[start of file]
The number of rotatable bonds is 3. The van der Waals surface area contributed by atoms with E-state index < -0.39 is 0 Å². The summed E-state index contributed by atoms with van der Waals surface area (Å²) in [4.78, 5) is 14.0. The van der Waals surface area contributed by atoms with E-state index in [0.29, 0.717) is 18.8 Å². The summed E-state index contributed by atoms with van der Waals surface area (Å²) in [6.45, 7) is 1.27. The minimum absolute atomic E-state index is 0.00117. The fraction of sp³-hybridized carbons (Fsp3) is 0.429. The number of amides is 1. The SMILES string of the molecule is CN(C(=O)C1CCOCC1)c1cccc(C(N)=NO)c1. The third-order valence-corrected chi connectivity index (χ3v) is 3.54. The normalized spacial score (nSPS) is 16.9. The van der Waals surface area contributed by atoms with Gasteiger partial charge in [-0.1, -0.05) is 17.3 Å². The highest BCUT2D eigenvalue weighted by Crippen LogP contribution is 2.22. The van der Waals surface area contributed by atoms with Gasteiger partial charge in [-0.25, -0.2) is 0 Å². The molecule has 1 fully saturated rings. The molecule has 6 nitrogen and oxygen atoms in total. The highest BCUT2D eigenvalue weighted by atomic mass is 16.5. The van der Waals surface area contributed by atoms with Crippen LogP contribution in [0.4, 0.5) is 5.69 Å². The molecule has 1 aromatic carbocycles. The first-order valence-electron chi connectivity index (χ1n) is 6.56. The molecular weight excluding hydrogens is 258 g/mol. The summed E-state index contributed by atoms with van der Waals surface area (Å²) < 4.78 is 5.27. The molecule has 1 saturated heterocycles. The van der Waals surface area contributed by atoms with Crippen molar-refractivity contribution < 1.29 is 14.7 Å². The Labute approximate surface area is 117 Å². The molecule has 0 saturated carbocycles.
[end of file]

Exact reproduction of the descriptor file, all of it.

The number of rotatable bonds is 3. The van der Waals surface area contributed by atoms with E-state index < -0.39 is 0 Å². The summed E-state index contributed by atoms with van der Waals surface area (Å²) in [4.78, 5) is 14.0. The van der Waals surface area contributed by atoms with E-state index in [0.29, 0.717) is 18.8 Å². The summed E-state index contributed by atoms with van der Waals surface area (Å²) in [6.45, 7) is 1.27. The minimum absolute atomic E-state index is 0.00117. The fraction of sp³-hybridized carbons (Fsp3) is 0.429. The number of amides is 1. The SMILES string of the molecule is CN(C(=O)C1CCOCC1)c1cccc(C(N)=NO)c1. The third-order valence-corrected chi connectivity index (χ3v) is 3.54. The normalized spacial score (nSPS) is 16.9. The van der Waals surface area contributed by atoms with Gasteiger partial charge in [-0.1, -0.05) is 17.3 Å². The highest BCUT2D eigenvalue weighted by Crippen LogP contribution is 2.22. The van der Waals surface area contributed by atoms with Gasteiger partial charge in [-0.25, -0.2) is 0 Å². The molecule has 1 fully saturated rings. The molecule has 6 nitrogen and oxygen atoms in total. The highest BCUT2D eigenvalue weighted by atomic mass is 16.5. The van der Waals surface area contributed by atoms with Crippen LogP contribution in [0.4, 0.5) is 5.69 Å². The molecule has 1 aromatic carbocycles. The first-order valence-electron chi connectivity index (χ1n) is 6.56. The molecular weight excluding hydrogens is 258 g/mol. The summed E-state index contributed by atoms with van der Waals surface area (Å²) < 4.78 is 5.27. The molecule has 1 saturated heterocycles. The van der Waals surface area contributed by atoms with Crippen molar-refractivity contribution < 1.29 is 14.7 Å². The Labute approximate surface area is 117 Å². The molecule has 0 saturated carbocycles.